After my blog series about the Science of Reading, the number one question I received was “what are your favorite Science of Reading PD books?” I love this question because it means that teachers are invested in understanding how children truly learn to read, so they can best support their students.
Today I’m sharing 10 of my favorite Science of Reading PD books in hopes that it will help you dive deeper into the areas where you still have questions. Are you ready to check them out with me? Let’s go!
Shifting the Balance by Jan Burkins and Kari Yates
This book is wonderful for teachers just dipping their toes into the Science of Reading. The subtitle of this book is “6 Ways to Bring the Science of Reading into the Balanced Literacy Classroom.” It is a great starting place to be convinced (or convince others) as to why we need to be shifting away from Balanced Literacy toward what we have learned through the Science of Reading.
I love the way this book is organized. Each of the six chapters is dedicated to a specific shift (e.g. “Rethinking how Comprehension Begins” or “Revising High Frequency Word Instruction“). Every chapter is further broken down into sections. Each section targets a misunderstanding that teachers may have about reading instruction (e.g. “Reading Comprehension Begins with Print” or “Sight Words are the Same as High-Frequency Words“).
I love the tone, and how the authors do not seek to point out what teachers are doing wrong. Instead, they serve as a guide to shift your thinking and offer gentle changes you can make in your classroom. Personally, I would only read the first four chapters, as I feel that the last two do not fully align with the Science of Reading. However, the first four chapters offer a great first glimpse of and steps towards the Science of Reading.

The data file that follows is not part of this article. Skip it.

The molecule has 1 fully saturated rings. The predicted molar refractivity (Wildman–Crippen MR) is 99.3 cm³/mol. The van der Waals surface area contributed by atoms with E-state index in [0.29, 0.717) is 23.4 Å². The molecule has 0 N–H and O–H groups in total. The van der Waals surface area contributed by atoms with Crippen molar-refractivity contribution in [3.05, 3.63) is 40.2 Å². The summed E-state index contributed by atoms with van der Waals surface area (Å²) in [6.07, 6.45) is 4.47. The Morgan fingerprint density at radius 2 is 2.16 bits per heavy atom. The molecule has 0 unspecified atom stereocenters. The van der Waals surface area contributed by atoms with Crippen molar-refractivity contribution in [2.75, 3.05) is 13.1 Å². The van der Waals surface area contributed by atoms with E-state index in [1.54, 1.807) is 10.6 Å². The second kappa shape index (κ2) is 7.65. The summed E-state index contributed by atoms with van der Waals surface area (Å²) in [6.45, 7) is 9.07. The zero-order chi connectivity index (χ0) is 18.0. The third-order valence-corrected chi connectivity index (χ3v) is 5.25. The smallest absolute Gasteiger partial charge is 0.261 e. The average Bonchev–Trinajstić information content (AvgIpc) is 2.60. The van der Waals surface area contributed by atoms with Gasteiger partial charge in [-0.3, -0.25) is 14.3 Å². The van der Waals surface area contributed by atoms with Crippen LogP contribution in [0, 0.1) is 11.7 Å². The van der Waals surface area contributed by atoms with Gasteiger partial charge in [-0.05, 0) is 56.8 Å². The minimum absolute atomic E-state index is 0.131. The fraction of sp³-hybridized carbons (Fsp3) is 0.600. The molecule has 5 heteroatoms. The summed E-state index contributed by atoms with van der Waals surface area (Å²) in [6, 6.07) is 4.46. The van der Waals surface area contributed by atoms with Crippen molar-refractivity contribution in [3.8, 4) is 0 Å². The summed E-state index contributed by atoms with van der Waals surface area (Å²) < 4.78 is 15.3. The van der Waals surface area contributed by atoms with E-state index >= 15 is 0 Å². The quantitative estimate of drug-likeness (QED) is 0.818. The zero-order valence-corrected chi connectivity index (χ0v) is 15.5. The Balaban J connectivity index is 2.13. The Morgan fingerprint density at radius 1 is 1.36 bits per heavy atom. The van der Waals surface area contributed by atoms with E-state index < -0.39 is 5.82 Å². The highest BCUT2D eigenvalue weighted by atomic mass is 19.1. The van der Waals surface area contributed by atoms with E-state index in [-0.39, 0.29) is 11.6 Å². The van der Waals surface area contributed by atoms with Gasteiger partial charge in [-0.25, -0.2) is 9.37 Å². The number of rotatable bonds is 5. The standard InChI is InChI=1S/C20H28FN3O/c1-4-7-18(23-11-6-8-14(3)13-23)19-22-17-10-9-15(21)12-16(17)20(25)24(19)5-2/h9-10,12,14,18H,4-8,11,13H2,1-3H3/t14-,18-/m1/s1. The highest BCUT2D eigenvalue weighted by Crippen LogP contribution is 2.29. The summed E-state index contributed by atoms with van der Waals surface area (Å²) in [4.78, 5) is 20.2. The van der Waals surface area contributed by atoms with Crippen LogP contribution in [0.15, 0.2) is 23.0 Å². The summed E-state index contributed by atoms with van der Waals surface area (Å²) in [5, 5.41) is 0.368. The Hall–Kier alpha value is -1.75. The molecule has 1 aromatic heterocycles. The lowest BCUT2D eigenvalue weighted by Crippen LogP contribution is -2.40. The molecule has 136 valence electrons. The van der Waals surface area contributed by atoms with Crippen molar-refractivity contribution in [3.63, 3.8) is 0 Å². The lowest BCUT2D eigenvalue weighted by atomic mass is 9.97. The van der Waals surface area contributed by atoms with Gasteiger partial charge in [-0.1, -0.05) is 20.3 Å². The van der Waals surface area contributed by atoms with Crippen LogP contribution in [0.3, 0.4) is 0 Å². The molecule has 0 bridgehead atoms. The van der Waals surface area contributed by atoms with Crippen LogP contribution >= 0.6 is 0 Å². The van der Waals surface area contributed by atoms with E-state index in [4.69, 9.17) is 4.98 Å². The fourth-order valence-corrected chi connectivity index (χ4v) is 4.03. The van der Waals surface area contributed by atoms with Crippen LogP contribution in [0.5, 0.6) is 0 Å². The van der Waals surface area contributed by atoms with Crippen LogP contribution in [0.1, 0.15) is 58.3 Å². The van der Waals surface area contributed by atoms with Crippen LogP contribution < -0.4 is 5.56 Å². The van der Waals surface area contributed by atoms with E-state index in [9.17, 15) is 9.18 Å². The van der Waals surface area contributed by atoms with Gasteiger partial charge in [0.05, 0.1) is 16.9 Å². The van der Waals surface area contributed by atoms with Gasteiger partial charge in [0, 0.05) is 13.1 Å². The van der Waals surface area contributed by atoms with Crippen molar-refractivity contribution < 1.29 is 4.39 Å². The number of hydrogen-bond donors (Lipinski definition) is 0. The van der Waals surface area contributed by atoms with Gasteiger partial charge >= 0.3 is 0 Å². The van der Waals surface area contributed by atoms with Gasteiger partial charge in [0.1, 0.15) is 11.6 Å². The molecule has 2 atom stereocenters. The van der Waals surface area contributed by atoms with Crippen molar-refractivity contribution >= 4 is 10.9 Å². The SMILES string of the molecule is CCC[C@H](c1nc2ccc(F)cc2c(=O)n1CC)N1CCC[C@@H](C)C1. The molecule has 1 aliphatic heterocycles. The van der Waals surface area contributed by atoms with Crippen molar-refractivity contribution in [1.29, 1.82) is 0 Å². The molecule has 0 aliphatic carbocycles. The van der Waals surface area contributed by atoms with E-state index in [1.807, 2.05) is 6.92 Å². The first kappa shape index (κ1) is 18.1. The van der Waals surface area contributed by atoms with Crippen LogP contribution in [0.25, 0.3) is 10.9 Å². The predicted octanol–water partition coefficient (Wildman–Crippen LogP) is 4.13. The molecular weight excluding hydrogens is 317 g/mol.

Equipped for Reading Success by David Kilpatrick
This book is essentially three parts. The first is a wonderful summary of the research findings of how children learn to read, with a large focus on phonemic awareness and orthographic mapping. The second is a “How To” section, filled with word study activities that promote orthographic mapping and phonemic awareness. The third is the actual training exercises and resources. This book is intended to be a “Comprehensive, Step-By-Step Program” and can really support teachers who are looking for a place to get started.
A word of caution: I know teachers are always excited by the ready-to-use ideas. While this book is a treasure trove of activities and assessments you can use in your classroom tomorrow, I highly urge teachers to not skip over the first two sections of this book. You will be missing a lot of the WHY and strategies behind the activities themselves.
Speech to Print by Louisa Cook Moats
Wow! This book is DENSE, but worth the read! It is more of a textbook than many of the others on this list, but don’t let that deter you. Speech to Print gives an in-depth look at how language works by looking at both its structure and function. The first chapter provides an overview of why this topic is so important and backs it with all of the research and reviews that provide guidance on how to best teach reading.